Saving for a home

By Morningstar Analysts |  24-04-19 | 

The Morningstar Investment Management (MIM) team provides broad guidelines to readers who have a query.

I am planning to buy a home in Mumbai over the next 5-6 years. The cost of the home will be around Rs 3 crores. Around Rs 1-1.5 crore will be funded by me, the balance with a home loan. My wife and I are planning to save Rs 1 lakh every month over the next 5 years to get that amount. Where must we invest?

- Aarav

For portfolio construction, an asset allocation-based approach should be followed as it is one of the key determinants of the portfolio’s performance, in terms of risk and return. A suitable asset allocation is typically based investment horizon and risk appetite. Generally, longer the investment horizon and higher the risk appetite, higher would be the allocation to equity.

Considering a horizon of 5 years and assuming a conservative risk profile, you may have an allocation of 30% to Equity and 70% to Fixed Income. You can invest about 25% into large caps and 5% in mid-caps for your equity exposure.

The fixed income allocation of 70% can be across accrual fixed income categories such as Banking & PSU Funds, ST Income funds and Corporate Bond Funds.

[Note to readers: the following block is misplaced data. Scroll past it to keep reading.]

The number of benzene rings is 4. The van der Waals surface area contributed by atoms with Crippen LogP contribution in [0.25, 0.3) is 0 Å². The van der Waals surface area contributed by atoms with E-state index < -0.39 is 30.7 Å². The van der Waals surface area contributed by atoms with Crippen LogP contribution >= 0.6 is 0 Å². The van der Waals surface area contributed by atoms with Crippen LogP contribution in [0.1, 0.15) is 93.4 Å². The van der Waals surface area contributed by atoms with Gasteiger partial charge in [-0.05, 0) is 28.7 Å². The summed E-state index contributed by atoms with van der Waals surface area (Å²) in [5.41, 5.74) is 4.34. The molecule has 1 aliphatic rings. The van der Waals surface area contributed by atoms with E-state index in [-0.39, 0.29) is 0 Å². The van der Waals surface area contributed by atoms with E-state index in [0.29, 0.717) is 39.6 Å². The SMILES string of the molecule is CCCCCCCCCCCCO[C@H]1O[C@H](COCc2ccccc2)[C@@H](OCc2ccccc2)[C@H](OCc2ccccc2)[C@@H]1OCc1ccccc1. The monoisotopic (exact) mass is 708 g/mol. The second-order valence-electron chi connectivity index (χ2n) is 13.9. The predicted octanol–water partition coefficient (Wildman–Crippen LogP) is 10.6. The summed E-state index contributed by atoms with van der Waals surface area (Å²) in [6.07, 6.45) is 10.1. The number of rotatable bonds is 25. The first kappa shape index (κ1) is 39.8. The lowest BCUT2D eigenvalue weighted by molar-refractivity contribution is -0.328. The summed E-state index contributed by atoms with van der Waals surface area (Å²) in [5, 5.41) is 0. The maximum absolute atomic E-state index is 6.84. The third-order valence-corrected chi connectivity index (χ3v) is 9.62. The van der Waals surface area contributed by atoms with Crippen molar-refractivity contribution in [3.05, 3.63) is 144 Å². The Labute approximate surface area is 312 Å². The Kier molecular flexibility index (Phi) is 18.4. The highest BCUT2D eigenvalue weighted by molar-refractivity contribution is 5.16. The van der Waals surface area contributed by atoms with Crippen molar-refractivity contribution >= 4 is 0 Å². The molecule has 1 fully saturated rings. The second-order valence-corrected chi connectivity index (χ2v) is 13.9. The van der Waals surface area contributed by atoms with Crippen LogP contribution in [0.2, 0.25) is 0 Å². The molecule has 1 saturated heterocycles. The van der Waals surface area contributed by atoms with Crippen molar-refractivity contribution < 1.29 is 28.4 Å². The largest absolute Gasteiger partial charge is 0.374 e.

As your goal approaches (last 2 years), the allocation should shift around 10% each year out of equity into fixed income. Given the current market scenario post the IL&FS fiasco, it is advisable to invest in Banking & PSU funds, as these have a mandate to invest at least 80% corpus in banks and PSUs, which are safer bets from a credit perspective.

Investing Rs 1 lakh per month, as per asset allocation indicated above, should enable you to reach Rs 73 lakhs at the end of 5 years. If you can increase your SIP amount by 15% annually you may reach very close to 1 crore (Rs 97 lakhs).

The corpus amount has been computed assuming equity market returns of 12% per annum and fixed income returns of 7% per annum.

I am 55 years old. I have held investments in mutual funds over the past 10+ years. I am interested in investing through SIPs in those funds investing globally, either feeder funds or FoFs or direct. What is the best method to choose from and for how long?

- VV

From a fundamental diversification perspective, which is one of Morningstar’s investment principles, we strongly believe in allocation to international equities as it provides hedge against rupee depreciation and an opportunity to take exposure to varied international economic and fundamental growth drivers vis-à-vis Indian equities & fixed income.

International funds invest in various asset classes (equity/fixed-income/commodities) and may be diversified geographically. Investments should be made in those international markets where one has a high conviction of the growth prospects and with a 5 to 7-year horizon in view. For direct funds v/s fund -of-funds (FoF), you can evaluate the net expense ratio as FoFs have double layer of expenses – one at the FoF level and another at the underlying fund level.

Feeder funds are funds which in turn invest in the ‘master fund’ and are hence a FoF strategy.

Post your query by accessing the Ask Morningstar tab. Our team will endeavor to answer queries ONLY related to mutual funds and portfolio planning from our registered readers.

Add a Comment
Please login or register to post a comment.
Mutual Fund Tools